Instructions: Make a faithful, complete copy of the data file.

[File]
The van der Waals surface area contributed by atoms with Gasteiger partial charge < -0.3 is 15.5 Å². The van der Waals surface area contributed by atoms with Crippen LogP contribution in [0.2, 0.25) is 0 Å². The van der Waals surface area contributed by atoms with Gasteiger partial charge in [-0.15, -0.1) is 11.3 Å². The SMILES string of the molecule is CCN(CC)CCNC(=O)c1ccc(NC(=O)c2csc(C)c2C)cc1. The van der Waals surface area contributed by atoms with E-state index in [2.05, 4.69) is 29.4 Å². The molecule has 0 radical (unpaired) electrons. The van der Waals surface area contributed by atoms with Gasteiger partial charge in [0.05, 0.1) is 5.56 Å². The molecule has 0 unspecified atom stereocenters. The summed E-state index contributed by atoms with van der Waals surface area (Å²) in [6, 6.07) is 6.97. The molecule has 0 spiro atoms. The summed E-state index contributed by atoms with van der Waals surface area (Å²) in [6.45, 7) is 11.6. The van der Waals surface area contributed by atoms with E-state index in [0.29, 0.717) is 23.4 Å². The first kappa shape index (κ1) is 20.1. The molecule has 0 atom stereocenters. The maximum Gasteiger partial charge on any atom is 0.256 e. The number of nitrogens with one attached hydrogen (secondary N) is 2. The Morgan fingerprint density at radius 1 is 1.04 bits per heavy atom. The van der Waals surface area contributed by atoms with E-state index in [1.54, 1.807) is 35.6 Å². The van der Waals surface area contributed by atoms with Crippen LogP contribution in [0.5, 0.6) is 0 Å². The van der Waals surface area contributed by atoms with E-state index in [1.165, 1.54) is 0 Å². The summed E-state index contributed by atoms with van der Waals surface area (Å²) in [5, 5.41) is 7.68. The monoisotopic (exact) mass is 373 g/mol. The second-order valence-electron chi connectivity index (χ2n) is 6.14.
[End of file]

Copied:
The van der Waals surface area contributed by atoms with Gasteiger partial charge < -0.3 is 15.5 Å². The van der Waals surface area contributed by atoms with Crippen LogP contribution in [0.2, 0.25) is 0 Å². The van der Waals surface area contributed by atoms with Gasteiger partial charge in [-0.15, -0.1) is 11.3 Å². The SMILES string of the molecule is CCN(CC)CCNC(=O)c1ccc(NC(=O)c2csc(C)c2C)cc1. The van der Waals surface area contributed by atoms with E-state index in [2.05, 4.69) is 29.4 Å². The molecule has 0 radical (unpaired) electrons. The van der Waals surface area contributed by atoms with Gasteiger partial charge in [0.05, 0.1) is 5.56 Å². The molecule has 0 unspecified atom stereocenters. The summed E-state index contributed by atoms with van der Waals surface area (Å²) in [6, 6.07) is 6.97. The molecule has 0 spiro atoms. The summed E-state index contributed by atoms with van der Waals surface area (Å²) in [6.45, 7) is 11.6. The van der Waals surface area contributed by atoms with E-state index in [0.29, 0.717) is 23.4 Å². The first kappa shape index (κ1) is 20.1. The molecule has 0 atom stereocenters. The maximum Gasteiger partial charge on any atom is 0.256 e. The number of nitrogens with one attached hydrogen (secondary N) is 2. The Morgan fingerprint density at radius 1 is 1.04 bits per heavy atom. The van der Waals surface area contributed by atoms with E-state index in [1.54, 1.807) is 35.6 Å². The van der Waals surface area contributed by atoms with Crippen LogP contribution in [0.5, 0.6) is 0 Å². The van der Waals surface area contributed by atoms with E-state index in [1.165, 1.54) is 0 Å². The summed E-state index contributed by atoms with van der Waals surface area (Å²) in [5, 5.41) is 7.68. The monoisotopic (exact) mass is 373 g/mol. The second-order valence-electron chi connectivity index (χ2n) is 6.14.